- 17 Jan 2018 8:53 AM
As news site 24.hu notes in its analysis of KSH data, the largest spike in Asian residents occurred between 2013 and 2017, when there was a jump from 27,037 to 39,937.
The site argued that this jump was likely linked to the controversial Residency Bond system, a program which allowed wealthy foreigners to essentially purchase a permit of permanent residency from the government in exchange for a deposit of 300,000 euros, which would later be returned to the new Hungarian resident.
The Residency Bond program itself began in June of 2013.
Following a barrage of political fallout regarding corruption scandals surrounding the program, Prime Minister Viktor Orbán’s Fidesz government announced last March that no new Residency Bonds would be issued from April of 2017.
The vast majority of Asian residents (19,111) come from China.
In addition to a larger Asian population, Hungary has also seen an influx of residents from North America and Africa. From 2007 to 2017, the country went from 3075 to 5397 North American residents, and from 1783 to 5985 African residents.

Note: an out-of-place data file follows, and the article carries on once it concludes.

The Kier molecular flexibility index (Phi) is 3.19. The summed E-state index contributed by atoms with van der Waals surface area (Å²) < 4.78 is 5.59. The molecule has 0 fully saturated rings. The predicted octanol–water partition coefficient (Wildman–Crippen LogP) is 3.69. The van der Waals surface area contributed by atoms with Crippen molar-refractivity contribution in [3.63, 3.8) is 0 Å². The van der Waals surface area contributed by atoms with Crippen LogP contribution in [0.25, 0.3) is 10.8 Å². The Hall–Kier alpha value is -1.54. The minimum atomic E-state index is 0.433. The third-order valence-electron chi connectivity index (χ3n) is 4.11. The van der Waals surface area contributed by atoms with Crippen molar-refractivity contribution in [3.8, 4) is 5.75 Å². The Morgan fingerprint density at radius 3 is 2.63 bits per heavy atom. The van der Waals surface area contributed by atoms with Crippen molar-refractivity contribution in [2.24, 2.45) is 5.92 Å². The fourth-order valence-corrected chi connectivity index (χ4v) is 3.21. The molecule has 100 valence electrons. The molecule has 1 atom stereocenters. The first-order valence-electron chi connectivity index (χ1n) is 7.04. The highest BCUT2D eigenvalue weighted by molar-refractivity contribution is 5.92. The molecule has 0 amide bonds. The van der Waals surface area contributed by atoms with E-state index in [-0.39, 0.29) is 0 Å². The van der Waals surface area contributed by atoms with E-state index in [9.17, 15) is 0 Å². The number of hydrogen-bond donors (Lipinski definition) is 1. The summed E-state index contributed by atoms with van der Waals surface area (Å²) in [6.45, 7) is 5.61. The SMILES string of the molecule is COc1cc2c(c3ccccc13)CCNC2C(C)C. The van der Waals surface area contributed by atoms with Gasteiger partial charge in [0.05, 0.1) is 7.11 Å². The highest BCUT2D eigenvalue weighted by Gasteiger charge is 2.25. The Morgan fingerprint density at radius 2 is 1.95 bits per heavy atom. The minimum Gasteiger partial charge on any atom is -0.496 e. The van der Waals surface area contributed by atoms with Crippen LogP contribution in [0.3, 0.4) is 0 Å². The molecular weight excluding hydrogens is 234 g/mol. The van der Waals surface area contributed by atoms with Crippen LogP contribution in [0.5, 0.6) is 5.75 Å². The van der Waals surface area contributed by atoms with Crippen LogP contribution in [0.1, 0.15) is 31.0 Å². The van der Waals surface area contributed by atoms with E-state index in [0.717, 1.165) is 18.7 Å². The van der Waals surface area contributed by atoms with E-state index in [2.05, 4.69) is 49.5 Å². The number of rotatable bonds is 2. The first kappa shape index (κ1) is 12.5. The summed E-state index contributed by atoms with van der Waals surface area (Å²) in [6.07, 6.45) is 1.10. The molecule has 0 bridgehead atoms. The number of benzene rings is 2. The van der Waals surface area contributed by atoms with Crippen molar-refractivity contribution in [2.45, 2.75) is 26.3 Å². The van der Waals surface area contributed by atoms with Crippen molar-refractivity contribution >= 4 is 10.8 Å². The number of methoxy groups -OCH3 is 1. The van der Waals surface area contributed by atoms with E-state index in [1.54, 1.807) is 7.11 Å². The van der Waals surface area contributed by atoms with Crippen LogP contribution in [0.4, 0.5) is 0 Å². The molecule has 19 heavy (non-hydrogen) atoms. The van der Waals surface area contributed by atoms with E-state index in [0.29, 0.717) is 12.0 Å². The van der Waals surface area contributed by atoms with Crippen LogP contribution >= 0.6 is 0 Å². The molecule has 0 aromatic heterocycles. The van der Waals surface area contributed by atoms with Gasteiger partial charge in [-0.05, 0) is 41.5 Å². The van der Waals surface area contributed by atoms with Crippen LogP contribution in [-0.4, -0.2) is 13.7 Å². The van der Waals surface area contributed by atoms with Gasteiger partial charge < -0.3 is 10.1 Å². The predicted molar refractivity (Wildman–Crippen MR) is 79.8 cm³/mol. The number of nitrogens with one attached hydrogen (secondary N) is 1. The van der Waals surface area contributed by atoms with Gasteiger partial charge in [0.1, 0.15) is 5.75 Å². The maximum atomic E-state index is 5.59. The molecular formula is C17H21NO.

Interestingly, while the number of Asians, Africans, and North Americans has grown, Hungary’s population of residents from other European countries has actually declined. While in 2007 the country was home to 140,827 citizens of countries throughout Europe, by 2017 that number was down to 99,194.
The greatest number of European citizens were from Romania (from 2007 to 2017, the number of Romanians in Hungary dropped from 66,951 all the way to 24,040).
When 24.hu asked the Statistical Office about this sharp decrease in European residents, the office argued that it could be explained in large part by the fact that, in 2011, the Orbán government instituted a new dual citizenship program that made it easier for ethnic Hungarians from neighboring countries (such as Romania, Slovakia, and Ukraine) to gain Hungarian citizenship.
Since dual citizens are only counted once, as Hungarians, by the KSH, this could explain at least some of this statistical downturn.
You can view 24.hu’s Hungarian-language article in its entirety here.
Via 24.hu, 444.hu, and ksh.hu
Republished with permission